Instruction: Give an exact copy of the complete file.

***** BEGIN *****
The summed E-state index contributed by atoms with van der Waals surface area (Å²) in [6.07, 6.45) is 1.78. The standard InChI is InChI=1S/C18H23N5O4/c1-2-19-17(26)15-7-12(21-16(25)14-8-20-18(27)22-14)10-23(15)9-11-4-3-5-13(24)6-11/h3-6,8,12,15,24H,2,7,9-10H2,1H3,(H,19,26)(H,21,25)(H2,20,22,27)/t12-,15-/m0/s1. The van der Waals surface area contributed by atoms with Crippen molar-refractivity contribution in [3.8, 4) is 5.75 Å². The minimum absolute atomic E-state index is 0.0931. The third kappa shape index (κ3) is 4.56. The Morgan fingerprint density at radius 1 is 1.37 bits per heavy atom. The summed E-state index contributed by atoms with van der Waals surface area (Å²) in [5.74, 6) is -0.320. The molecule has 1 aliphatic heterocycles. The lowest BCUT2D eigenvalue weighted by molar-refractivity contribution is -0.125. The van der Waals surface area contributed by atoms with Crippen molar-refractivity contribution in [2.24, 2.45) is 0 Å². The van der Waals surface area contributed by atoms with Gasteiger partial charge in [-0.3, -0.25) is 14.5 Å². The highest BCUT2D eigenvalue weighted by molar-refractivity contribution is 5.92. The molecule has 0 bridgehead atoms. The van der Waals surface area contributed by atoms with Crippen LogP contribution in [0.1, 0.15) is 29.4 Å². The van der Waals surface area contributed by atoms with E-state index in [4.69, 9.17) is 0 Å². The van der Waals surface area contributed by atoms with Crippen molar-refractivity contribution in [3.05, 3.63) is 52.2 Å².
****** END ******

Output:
The summed E-state index contributed by atoms with van der Waals surface area (Å²) in [6.07, 6.45) is 1.78. The standard InChI is InChI=1S/C18H23N5O4/c1-2-19-17(26)15-7-12(21-16(25)14-8-20-18(27)22-14)10-23(15)9-11-4-3-5-13(24)6-11/h3-6,8,12,15,24H,2,7,9-10H2,1H3,(H,19,26)(H,21,25)(H2,20,22,27)/t12-,15-/m0/s1. The van der Waals surface area contributed by atoms with Crippen molar-refractivity contribution in [3.8, 4) is 5.75 Å². The minimum absolute atomic E-state index is 0.0931. The third kappa shape index (κ3) is 4.56. The Morgan fingerprint density at radius 1 is 1.37 bits per heavy atom. The summed E-state index contributed by atoms with van der Waals surface area (Å²) in [5.74, 6) is -0.320. The molecule has 1 aliphatic heterocycles. The lowest BCUT2D eigenvalue weighted by molar-refractivity contribution is -0.125. The van der Waals surface area contributed by atoms with Crippen molar-refractivity contribution in [2.24, 2.45) is 0 Å². The van der Waals surface area contributed by atoms with Gasteiger partial charge in [-0.3, -0.25) is 14.5 Å². The highest BCUT2D eigenvalue weighted by molar-refractivity contribution is 5.92. The molecule has 0 bridgehead atoms. The van der Waals surface area contributed by atoms with Crippen LogP contribution in [0.1, 0.15) is 29.4 Å². The van der Waals surface area contributed by atoms with E-state index in [4.69, 9.17) is 0 Å². The van der Waals surface area contributed by atoms with Crippen molar-refractivity contribution in [3.05, 3.63) is 52.2 Å².